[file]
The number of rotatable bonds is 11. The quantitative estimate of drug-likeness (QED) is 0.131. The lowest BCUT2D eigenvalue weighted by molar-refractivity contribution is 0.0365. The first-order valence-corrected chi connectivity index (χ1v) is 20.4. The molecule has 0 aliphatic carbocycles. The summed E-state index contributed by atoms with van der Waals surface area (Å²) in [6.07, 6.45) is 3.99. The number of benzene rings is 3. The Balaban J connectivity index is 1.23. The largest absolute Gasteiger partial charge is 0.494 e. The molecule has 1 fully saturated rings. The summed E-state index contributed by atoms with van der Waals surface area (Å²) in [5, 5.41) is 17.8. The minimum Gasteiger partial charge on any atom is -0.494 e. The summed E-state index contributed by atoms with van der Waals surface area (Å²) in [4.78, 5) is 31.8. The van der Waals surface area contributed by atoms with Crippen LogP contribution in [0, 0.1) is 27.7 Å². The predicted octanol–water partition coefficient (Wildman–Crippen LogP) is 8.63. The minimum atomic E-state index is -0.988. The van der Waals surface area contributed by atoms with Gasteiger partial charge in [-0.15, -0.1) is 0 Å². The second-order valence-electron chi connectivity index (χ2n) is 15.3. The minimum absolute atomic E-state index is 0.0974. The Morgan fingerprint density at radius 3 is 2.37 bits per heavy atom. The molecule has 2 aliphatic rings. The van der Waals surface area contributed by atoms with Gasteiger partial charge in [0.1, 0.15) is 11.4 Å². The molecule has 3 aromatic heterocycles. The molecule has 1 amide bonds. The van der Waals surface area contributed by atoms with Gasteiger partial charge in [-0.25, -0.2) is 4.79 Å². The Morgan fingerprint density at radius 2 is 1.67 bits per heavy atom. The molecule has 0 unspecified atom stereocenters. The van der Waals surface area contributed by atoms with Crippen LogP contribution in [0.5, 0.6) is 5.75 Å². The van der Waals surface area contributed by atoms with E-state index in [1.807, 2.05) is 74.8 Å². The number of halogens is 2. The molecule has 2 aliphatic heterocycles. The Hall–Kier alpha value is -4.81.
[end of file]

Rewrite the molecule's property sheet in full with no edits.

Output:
The number of rotatable bonds is 11. The quantitative estimate of drug-likeness (QED) is 0.131. The lowest BCUT2D eigenvalue weighted by molar-refractivity contribution is 0.0365. The first-order valence-corrected chi connectivity index (χ1v) is 20.4. The molecule has 0 aliphatic carbocycles. The summed E-state index contributed by atoms with van der Waals surface area (Å²) in [6.07, 6.45) is 3.99. The number of benzene rings is 3. The Balaban J connectivity index is 1.23. The largest absolute Gasteiger partial charge is 0.494 e. The molecule has 1 fully saturated rings. The summed E-state index contributed by atoms with van der Waals surface area (Å²) in [5, 5.41) is 17.8. The minimum Gasteiger partial charge on any atom is -0.494 e. The summed E-state index contributed by atoms with van der Waals surface area (Å²) in [4.78, 5) is 31.8. The van der Waals surface area contributed by atoms with Crippen LogP contribution in [0, 0.1) is 27.7 Å². The predicted octanol–water partition coefficient (Wildman–Crippen LogP) is 8.63. The minimum atomic E-state index is -0.988. The van der Waals surface area contributed by atoms with Gasteiger partial charge in [-0.15, -0.1) is 0 Å². The second-order valence-electron chi connectivity index (χ2n) is 15.3. The minimum absolute atomic E-state index is 0.0974. The Morgan fingerprint density at radius 3 is 2.37 bits per heavy atom. The molecule has 2 aliphatic rings. The van der Waals surface area contributed by atoms with Gasteiger partial charge in [0.1, 0.15) is 11.4 Å². The molecule has 3 aromatic heterocycles. The molecule has 1 amide bonds. The van der Waals surface area contributed by atoms with Gasteiger partial charge in [-0.25, -0.2) is 4.79 Å². The Morgan fingerprint density at radius 2 is 1.67 bits per heavy atom. The molecule has 0 unspecified atom stereocenters. The van der Waals surface area contributed by atoms with Crippen LogP contribution in [0.5, 0.6) is 5.75 Å². The van der Waals surface area contributed by atoms with E-state index in [1.807, 2.05) is 74.8 Å². The number of halogens is 2. The molecule has 2 aliphatic heterocycles. The Hall–Kier alpha value is -4.81.